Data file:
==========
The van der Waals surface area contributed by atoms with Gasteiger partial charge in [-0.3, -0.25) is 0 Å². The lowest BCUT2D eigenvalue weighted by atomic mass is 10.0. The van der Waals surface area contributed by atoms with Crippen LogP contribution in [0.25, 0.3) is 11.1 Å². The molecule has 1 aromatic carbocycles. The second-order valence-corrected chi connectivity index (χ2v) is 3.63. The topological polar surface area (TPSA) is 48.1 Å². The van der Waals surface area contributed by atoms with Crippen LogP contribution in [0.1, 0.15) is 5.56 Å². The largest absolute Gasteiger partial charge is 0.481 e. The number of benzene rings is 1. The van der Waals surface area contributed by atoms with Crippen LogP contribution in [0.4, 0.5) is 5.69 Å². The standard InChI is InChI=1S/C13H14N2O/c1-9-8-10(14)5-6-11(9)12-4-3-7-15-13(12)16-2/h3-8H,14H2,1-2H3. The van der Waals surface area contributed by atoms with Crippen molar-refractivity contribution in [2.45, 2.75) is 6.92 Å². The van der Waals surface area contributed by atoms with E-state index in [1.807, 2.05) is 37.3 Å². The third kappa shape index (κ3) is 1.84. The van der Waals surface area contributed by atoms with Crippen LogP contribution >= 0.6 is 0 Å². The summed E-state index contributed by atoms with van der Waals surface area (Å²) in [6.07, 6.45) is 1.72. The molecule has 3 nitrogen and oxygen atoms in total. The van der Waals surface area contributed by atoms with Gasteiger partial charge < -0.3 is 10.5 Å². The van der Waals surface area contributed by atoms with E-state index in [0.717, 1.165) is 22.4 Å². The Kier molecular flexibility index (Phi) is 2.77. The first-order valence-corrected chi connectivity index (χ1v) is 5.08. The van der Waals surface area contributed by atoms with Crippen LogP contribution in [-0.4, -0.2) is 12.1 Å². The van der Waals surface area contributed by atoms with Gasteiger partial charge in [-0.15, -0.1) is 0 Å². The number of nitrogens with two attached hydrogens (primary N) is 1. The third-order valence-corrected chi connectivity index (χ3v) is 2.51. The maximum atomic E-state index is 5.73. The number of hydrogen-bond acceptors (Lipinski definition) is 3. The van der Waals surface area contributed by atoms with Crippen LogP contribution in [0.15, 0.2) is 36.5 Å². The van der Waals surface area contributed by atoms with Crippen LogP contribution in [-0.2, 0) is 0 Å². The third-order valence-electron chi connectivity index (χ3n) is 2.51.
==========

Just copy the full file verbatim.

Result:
The van der Waals surface area contributed by atoms with Gasteiger partial charge in [-0.3, -0.25) is 0 Å². The lowest BCUT2D eigenvalue weighted by atomic mass is 10.0. The van der Waals surface area contributed by atoms with Crippen LogP contribution in [0.25, 0.3) is 11.1 Å². The molecule has 1 aromatic carbocycles. The second-order valence-corrected chi connectivity index (χ2v) is 3.63. The topological polar surface area (TPSA) is 48.1 Å². The van der Waals surface area contributed by atoms with Crippen LogP contribution in [0.1, 0.15) is 5.56 Å². The largest absolute Gasteiger partial charge is 0.481 e. The number of benzene rings is 1. The van der Waals surface area contributed by atoms with Crippen LogP contribution in [0.4, 0.5) is 5.69 Å². The standard InChI is InChI=1S/C13H14N2O/c1-9-8-10(14)5-6-11(9)12-4-3-7-15-13(12)16-2/h3-8H,14H2,1-2H3. The van der Waals surface area contributed by atoms with Crippen molar-refractivity contribution in [2.45, 2.75) is 6.92 Å². The van der Waals surface area contributed by atoms with E-state index in [1.807, 2.05) is 37.3 Å². The third kappa shape index (κ3) is 1.84. The van der Waals surface area contributed by atoms with Crippen LogP contribution >= 0.6 is 0 Å². The summed E-state index contributed by atoms with van der Waals surface area (Å²) in [6.07, 6.45) is 1.72. The molecule has 3 nitrogen and oxygen atoms in total. The van der Waals surface area contributed by atoms with Gasteiger partial charge < -0.3 is 10.5 Å². The van der Waals surface area contributed by atoms with E-state index in [0.717, 1.165) is 22.4 Å². The Kier molecular flexibility index (Phi) is 2.77. The first-order valence-corrected chi connectivity index (χ1v) is 5.08. The van der Waals surface area contributed by atoms with Crippen LogP contribution in [-0.4, -0.2) is 12.1 Å². The van der Waals surface area contributed by atoms with Gasteiger partial charge in [-0.15, -0.1) is 0 Å². The number of nitrogens with two attached hydrogens (primary N) is 1. The third-order valence-corrected chi connectivity index (χ3v) is 2.51. The maximum atomic E-state index is 5.73. The number of hydrogen-bond acceptors (Lipinski definition) is 3. The van der Waals surface area contributed by atoms with Crippen LogP contribution in [0.15, 0.2) is 36.5 Å². The van der Waals surface area contributed by atoms with Crippen LogP contribution in [-0.2, 0) is 0 Å². The third-order valence-electron chi connectivity index (χ3n) is 2.51.